Saturday, Oct 25, 2014

‘Charles’ charity distances itself from Indian businessmen after Rolls-Royce scandal’

Press Trust of India | London | Posted: February 23, 2014 7:09 pm

Days after an Indian-origin father- son businessmen duo was arrested and questioned here on alleged bribery charges, a charity backed by Prince Charles seems to have distanced itself from a donation made by one of them.

Bhanu Choudhrie, whose family is one of the biggest donors to Deputy Prime Minister Nick Clegg’s Liberal Democrat party, bid 75,000 pounds at a charity auction for the privilege of playing against Boris Becker and Novak Djokovic at the Buckingham Palace, The Sunday Times reported.

However, now Bhanu will not be invited to visit Buckingham Palace to claim the celebrity tennis match prize, the report said.

A week after the fundraiser organised by the British Asian Trust (BAT) at Victoria and Albert Museum in London, Choudhrie, 35, and his father, Sudhir, 64, were arrested in dawn raids in London carried out by the Serious Fraud Office.

They were questioned for several hours over allegations of bribery and corruption involving defence contracts won by Rolls-Royce in Asia. They both have denied any wrongdoing.

The tennis prize was the most prestigious lot to go under the hammer at the high profile event attended by the Prince of Wales, who had announced the re-grouping of all his South Asian charitable efforts under the banner of the Prince’s Charities South Asia that evening.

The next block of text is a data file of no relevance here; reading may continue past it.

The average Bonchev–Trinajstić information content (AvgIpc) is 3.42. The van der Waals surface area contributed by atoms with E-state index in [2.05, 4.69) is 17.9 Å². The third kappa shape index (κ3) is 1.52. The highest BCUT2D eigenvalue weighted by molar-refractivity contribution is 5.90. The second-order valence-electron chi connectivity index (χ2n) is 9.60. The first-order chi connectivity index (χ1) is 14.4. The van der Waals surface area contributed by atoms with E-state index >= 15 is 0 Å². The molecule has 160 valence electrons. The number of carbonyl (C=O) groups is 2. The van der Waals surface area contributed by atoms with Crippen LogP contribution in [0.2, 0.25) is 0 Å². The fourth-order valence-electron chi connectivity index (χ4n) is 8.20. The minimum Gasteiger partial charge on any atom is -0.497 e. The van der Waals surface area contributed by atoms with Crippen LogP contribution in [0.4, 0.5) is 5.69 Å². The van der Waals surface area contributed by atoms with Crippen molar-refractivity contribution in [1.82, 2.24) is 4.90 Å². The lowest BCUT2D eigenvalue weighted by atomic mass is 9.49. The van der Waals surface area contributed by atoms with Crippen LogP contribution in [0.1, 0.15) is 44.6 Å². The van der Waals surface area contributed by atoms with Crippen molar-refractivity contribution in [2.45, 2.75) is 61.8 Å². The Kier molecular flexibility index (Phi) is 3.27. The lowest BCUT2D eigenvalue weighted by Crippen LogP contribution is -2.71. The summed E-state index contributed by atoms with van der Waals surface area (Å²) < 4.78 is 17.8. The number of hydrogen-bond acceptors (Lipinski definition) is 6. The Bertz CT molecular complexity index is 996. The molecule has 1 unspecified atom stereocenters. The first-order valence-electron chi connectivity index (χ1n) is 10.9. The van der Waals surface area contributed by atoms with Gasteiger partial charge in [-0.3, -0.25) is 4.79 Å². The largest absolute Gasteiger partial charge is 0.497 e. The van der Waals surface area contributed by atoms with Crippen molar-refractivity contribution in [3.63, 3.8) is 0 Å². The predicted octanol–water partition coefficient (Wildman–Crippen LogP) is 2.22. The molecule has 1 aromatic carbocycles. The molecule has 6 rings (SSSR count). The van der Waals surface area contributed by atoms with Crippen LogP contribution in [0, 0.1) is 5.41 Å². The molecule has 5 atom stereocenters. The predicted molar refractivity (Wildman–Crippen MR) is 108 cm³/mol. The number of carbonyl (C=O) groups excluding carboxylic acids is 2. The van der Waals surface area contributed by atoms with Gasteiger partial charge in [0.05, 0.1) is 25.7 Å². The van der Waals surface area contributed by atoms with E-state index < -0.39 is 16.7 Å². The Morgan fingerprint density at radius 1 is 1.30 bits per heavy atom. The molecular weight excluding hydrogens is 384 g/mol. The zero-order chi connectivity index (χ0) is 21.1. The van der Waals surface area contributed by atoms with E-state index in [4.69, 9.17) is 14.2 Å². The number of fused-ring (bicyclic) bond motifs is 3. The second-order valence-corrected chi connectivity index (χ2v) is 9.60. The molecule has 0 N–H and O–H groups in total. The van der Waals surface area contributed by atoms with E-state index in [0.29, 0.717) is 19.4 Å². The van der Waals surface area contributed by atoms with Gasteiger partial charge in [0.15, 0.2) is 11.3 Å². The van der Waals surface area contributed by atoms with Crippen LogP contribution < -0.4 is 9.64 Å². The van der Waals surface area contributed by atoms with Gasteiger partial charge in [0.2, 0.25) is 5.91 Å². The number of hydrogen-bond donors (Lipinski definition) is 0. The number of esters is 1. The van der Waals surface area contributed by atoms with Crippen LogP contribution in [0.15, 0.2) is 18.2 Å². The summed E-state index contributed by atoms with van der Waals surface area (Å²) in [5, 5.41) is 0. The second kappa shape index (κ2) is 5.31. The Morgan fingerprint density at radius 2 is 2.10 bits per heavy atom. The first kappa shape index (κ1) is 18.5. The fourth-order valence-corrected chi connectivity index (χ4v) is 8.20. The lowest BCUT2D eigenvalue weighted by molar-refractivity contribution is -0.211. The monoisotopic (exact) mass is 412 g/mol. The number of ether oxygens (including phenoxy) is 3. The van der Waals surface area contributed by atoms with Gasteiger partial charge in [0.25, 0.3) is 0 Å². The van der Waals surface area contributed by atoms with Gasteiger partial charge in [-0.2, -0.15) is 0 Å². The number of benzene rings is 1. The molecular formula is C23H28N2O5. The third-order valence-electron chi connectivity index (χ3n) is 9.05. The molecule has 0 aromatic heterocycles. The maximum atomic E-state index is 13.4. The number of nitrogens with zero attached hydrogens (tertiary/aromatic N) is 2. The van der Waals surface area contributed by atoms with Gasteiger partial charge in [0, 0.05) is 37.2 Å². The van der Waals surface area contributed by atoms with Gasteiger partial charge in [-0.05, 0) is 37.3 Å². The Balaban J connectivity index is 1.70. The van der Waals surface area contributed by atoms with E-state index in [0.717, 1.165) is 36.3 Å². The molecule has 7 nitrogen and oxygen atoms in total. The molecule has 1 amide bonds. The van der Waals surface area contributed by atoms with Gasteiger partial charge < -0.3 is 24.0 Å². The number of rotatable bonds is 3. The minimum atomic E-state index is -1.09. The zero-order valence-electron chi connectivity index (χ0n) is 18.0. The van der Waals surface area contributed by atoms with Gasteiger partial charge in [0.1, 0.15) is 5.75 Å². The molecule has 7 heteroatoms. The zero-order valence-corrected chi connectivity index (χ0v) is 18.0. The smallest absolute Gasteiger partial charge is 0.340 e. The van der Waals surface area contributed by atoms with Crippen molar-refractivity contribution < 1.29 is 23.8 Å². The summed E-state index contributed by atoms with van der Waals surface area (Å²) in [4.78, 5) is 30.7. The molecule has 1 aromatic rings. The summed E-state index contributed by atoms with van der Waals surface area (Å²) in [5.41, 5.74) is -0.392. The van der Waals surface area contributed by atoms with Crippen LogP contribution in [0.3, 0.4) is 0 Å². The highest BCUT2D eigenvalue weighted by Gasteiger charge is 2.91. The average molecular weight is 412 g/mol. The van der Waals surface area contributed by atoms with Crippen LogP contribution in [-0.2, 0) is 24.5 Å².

The BAT is a charity set up at the Prince’s behest to raise money for causes in India, Pakistan, Sri Lanka and Bangladesh.

Prince Charles and wife Camilla had visited some of the projects backed by the trust during an official trip to India last November.

A source close to the event was quoted by the daily as saying that no money had been received yet from Choudhrie and his gift would not be accepted.

It means the tycoon, whose business interests have included care homes, hospitals, luxury hotels and restaurants, will no longer be invited to Buckingham Palace.

Indian-born Choudhrie, who lives in a 9 million pounds flat in Belgravia, central London, is understood to have been invited by another BAT supporter.

After Choudhrie had secured the prize, Becker went over to his table to congratulate him.

A spokesman for the Choudhries said: “Both Bhanu and Sudhir deny any wrongdoing and full co-operation will be given to the authorities. As far as Bhanu is concerned, he is of course prepared to honour his donation.”

The BAT said: “We have never accepted any donation from Bhanu Choudhrie. We did not accept a donation in connection with our recent dinner at the V&A and neither have we accepted any other donation at any other time.”

This perceived snub is expected to put further pressure on Clegg to distance himself from the businessmen, who have given more than 1.5 million pounds to his party over the past decade.

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